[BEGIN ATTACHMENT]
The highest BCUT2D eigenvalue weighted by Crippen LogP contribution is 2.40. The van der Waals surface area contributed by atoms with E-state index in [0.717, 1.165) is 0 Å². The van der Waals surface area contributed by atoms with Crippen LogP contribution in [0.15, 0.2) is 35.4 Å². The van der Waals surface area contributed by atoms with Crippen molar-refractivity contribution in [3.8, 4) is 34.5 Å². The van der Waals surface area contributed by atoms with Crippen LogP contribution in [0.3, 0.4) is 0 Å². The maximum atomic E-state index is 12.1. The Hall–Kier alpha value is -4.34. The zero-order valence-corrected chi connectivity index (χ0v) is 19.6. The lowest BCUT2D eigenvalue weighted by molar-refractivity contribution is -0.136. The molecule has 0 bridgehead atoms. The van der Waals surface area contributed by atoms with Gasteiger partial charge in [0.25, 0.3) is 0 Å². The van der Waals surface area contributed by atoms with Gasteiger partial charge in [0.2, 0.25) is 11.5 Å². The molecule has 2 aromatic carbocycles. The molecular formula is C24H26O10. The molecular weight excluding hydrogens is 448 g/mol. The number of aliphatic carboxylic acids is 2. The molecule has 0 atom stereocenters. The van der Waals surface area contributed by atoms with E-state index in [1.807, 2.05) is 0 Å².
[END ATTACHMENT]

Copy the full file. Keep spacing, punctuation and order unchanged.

The highest BCUT2D eigenvalue weighted by Crippen LogP contribution is 2.40. The van der Waals surface area contributed by atoms with E-state index in [0.717, 1.165) is 0 Å². The van der Waals surface area contributed by atoms with Crippen LogP contribution in [0.15, 0.2) is 35.4 Å². The van der Waals surface area contributed by atoms with Crippen molar-refractivity contribution in [3.8, 4) is 34.5 Å². The van der Waals surface area contributed by atoms with Crippen LogP contribution in [0.3, 0.4) is 0 Å². The maximum atomic E-state index is 12.1. The Hall–Kier alpha value is -4.34. The zero-order valence-corrected chi connectivity index (χ0v) is 19.6. The lowest BCUT2D eigenvalue weighted by molar-refractivity contribution is -0.136. The molecule has 0 bridgehead atoms. The van der Waals surface area contributed by atoms with Gasteiger partial charge in [0.25, 0.3) is 0 Å². The van der Waals surface area contributed by atoms with Gasteiger partial charge in [0.2, 0.25) is 11.5 Å². The molecule has 2 aromatic carbocycles. The molecular formula is C24H26O10. The molecular weight excluding hydrogens is 448 g/mol. The number of aliphatic carboxylic acids is 2. The molecule has 0 atom stereocenters. The van der Waals surface area contributed by atoms with E-state index in [1.807, 2.05) is 0 Å².